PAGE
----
About Us



Camai...

      ...or welcome to the William Tyson Elementary School home page!  We take pride in our lovely school which officially opened on Sept. 5th, 1996. Our school is located at 2801 Richmond Ave. in Anchorage, Alaska. Our student population includes 500+ students from Kindergarten through fifth grades.

 

William Tyson Elementary is committed to providing a supportive learning environment in which all students may realize their full potential. We foster academic achievement through high expectations and curricular standards of excellence. We value our diversity and respect each individual's uniqueness as we rely on a collaborative partnership with parents and the community.

 

Reverend William Tyson  (1916 - 1993)

 


William Tyson was born in Kanillik or Akulurak, a small Yupik village near Sheldon's Point located across Norton Sound from Nome. During his childhood, William gathered vegetables and berries from the tundra; fished, hunted, and trapped - every bit of the animals used for eating or clothing; learned to respect the balance of the earth, its season, what it gave and what the Yupik must return.

 

In 1927 William was sent away to school. Here he was exposed to changes and rules which were not set down by the elders of his home, but he adjusted and would always encourage children not to forget their heritage while living in the modern world.

 

In 1948, he married claiming that before he was only half a person and his wife made him whole. He and his wife had two sons and five daughters.

 

In 1976, Chief Tyson was ordained a deacon in the Roman Catholic Church.  As a deacon, he conducted church services at the Alaska Native Medical Center and correction facilities.

 

Chief Tyson was an advocate for Natives statewide and fought for the Alaska Native Claims Act (which was passed into law in 1972) and tribal enrollment. He did not hesitate to voice his strong concerns about the survival of his people and the land on which they lived. He was a shareholder for Calista Regional Corporation.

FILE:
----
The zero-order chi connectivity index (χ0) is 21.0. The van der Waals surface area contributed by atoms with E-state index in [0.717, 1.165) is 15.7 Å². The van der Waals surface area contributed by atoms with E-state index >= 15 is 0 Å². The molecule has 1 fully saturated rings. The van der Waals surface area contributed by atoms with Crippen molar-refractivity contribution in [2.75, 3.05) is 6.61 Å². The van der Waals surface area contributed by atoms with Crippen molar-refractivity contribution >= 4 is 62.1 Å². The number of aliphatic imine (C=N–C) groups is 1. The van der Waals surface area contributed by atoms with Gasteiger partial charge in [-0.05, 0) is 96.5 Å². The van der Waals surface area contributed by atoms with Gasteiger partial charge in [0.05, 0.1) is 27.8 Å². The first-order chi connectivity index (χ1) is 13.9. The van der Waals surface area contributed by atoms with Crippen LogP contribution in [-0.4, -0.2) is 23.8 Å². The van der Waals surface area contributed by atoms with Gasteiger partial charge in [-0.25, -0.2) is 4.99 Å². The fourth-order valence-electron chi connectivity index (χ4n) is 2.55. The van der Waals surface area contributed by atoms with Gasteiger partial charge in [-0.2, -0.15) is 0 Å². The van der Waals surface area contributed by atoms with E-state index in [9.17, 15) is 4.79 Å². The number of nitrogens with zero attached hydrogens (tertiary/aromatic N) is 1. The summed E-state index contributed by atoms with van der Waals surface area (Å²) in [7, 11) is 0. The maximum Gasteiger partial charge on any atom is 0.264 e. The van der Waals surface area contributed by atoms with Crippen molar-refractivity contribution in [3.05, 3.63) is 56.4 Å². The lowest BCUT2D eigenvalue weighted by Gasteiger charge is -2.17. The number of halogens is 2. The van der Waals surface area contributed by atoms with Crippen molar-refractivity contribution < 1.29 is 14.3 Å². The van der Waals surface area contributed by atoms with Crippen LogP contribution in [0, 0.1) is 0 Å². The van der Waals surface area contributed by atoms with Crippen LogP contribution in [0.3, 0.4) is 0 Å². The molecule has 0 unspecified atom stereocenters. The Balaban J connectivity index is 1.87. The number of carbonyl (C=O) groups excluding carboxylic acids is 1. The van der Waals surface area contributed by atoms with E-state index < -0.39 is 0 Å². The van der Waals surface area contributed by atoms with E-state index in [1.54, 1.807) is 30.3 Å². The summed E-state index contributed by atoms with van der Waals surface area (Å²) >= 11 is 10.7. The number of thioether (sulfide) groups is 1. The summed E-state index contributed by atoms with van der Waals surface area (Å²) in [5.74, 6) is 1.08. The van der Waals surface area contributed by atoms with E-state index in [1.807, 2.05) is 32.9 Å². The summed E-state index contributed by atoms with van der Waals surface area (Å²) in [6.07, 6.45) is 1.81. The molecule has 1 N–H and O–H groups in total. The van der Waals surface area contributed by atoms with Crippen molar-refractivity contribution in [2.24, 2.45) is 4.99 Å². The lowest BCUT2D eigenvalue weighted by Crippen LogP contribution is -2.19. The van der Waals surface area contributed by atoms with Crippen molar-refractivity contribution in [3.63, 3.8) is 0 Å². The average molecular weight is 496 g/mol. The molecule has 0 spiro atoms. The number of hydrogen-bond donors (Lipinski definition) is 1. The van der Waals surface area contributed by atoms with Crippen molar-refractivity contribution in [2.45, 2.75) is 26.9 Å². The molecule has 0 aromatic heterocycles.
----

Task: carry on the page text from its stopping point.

Among his jobs were teaching school and being a postmaster, but his love was keeping Eskimo tradition alive with his dancing, oral history of Native fact and lore, Native crafts, and many more programs to benefit the Native people. He and his wife, Marie, joined the Greatland Traditional Dancers in 1983 after learning that no such group existed for urban students in Anchorage. The Tyson’s brought students and parents together to learn Yupik dances and songs. To date, the dance group has performed throughout Anchorage and such gatherings as the National Indian Education Association Conference. For his many years of involvement, Mr. Tyson was named the "Elitnaurvik Within East Chief" in 1988.

 

Deacon Tyson received many awards throughout his life for his efforts. He was named Elder of the Year by the Alaska Federation of Natives; and Parent of the Year by the Alaska Native Education Council.  A scholarship was named after him by the Johnson O'Malley Program.

 

Chief Tyson was an important person in the Native and Non-Native Community; a positive role model, a teacher, a leader, an Elder, a parent, and a volunteer. He was fondly referred to as "Grandpa" and never turned down a chance to assist a student. In his many roles, the message he portrayed was to do your best, obtain the tool of an education and live a productive life.

 

We are pleased to honor Chief William Tyson with our school name.